TUSC disorientated over Corbyn

Submitted by Matthew on 7 October, 2015 - 11:14 Author: Cathy Nugent

When the Trade Unionist and Socialist Coalition (TUSC) met on Saturday 26 September, the hot topic for discussion was how socialists should respond to the election of Jeremy Corbyn as Leader of the Labour Party.

But, according to reports on websites of two of TUSC's affiliates, the Socialist Party and the Socialist Workers Party (but not in any detail on TUSC’s own), TUSC will, just do what it usually does. It welcomes Corbyn’s victory, but it will stand in the May 2016 local elections on a very limited socialist platform, for what are likely to be, especially in the new situation, very poor results.

However, reading between the lines, and reading a report from the Independent Socialist Network, a more strange and ambivalent set of attitudes emerges.

The Socialist Party (SP) website (28 September) reports Peter Taaffe's speech which focuses on the likely attack from the right against Corbyn. To continue with the spirit of pointing out the obvious, this line of argument does leave the SP open to the criticism that it should not be standing outside Labour, letting the Labour right get away with such an attack.

Perhaps it is the case the Taaffe, in true SP tradition, has a grandiose scenario in mind: that if only TUSC “keeps its powder dry” and waits for the split there is the prospect of a TUSC-Corbynite party in the future. Taaffe: "The Corbyn surge is looking for a way forward and they won't find it in the current Labour Party structures".

On a more micro level TUSC will be pursuing a “united front” with Corbyn supporters on the basis of building groups composed of people who are anti-cuts in local government. But this is somewhat contradicted by SWP member Jenny Sutton saying: “"There can't be any hard and fast rules — that they have to be in the Labour Party or have to be out of the Labour Party or have to be opposed to all cuts.”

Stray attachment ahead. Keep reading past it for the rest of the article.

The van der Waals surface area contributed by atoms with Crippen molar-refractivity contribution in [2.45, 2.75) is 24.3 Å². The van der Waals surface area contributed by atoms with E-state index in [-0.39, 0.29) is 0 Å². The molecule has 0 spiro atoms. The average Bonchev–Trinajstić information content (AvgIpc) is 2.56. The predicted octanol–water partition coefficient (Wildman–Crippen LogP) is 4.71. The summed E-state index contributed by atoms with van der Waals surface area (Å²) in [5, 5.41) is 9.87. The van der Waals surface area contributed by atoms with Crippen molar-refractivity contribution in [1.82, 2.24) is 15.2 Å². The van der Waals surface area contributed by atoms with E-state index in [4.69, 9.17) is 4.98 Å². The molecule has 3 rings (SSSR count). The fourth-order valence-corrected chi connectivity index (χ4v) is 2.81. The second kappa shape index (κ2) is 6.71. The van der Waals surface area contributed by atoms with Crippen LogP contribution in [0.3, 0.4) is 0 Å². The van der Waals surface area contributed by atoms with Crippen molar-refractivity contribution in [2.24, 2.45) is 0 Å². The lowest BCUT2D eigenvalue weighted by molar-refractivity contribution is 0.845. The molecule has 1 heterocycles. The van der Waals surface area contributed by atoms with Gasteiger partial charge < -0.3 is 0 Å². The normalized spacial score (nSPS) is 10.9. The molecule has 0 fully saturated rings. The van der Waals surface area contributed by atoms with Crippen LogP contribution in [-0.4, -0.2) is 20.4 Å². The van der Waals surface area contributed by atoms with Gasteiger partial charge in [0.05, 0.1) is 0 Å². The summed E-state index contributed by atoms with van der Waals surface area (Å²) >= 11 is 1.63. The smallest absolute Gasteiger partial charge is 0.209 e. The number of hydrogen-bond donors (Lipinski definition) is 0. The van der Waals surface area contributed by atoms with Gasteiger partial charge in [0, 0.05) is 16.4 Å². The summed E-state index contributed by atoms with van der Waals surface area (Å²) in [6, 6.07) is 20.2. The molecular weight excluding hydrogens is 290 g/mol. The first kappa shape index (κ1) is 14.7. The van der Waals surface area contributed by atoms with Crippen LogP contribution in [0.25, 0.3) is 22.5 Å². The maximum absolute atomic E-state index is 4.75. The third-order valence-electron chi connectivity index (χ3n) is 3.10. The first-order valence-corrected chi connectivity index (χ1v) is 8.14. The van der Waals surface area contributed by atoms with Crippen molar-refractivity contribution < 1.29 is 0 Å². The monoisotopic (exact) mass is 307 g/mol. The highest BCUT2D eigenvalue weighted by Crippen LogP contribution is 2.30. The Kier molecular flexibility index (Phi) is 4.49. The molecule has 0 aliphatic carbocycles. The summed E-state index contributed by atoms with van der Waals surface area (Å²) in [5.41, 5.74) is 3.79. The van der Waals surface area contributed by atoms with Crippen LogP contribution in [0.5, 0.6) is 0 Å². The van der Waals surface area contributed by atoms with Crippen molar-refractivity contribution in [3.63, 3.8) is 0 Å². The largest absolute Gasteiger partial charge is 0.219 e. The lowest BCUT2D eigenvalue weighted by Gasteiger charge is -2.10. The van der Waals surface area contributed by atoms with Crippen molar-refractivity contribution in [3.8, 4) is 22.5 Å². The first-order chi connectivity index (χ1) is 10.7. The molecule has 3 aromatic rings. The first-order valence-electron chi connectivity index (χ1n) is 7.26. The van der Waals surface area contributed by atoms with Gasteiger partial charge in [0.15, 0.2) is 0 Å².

So TUSC wants to build a united front of people who are opposed to some cuts, and says to those Labour Party members who are engaged in an intense struggle to win ground inside the Party, don't bother with that, just fight the cuts.

In sharp contrast, the Independent Socialist Network, another affiliate of TUSC, argues (on the Project website* 21 September) that the Corbyn group should organise a “twin track” fight against austerity, inside and outside Labour. But the emphasis is on a supportive orientation to the fight within the Labour Party.

Thy argue: “[Corbyn] must now use his position as a new party leader with a massive mandate to open up the Labour Party to all who want to join it, including those who have voted for or stood as candidates for rival left-wing parties. All those socialists who have been proscribed or otherwise prevented from joining the Labour Party must be allowed in. The internal party structures must be completely democratised... Conference must be democratised and become sovereign, making policy to be implemented by party MPs, MEPs and local councillors... policy must be made democratically by the Labour Party members.”

The approach of the Independent Socialist Network (although we might argue about its inflated perspective of building a mass socialist party quickly) is much more grounded in reality.

It won't have much sway inside TUSC and, on the face of it, they don't intend to stay in TUSC for very much longer.

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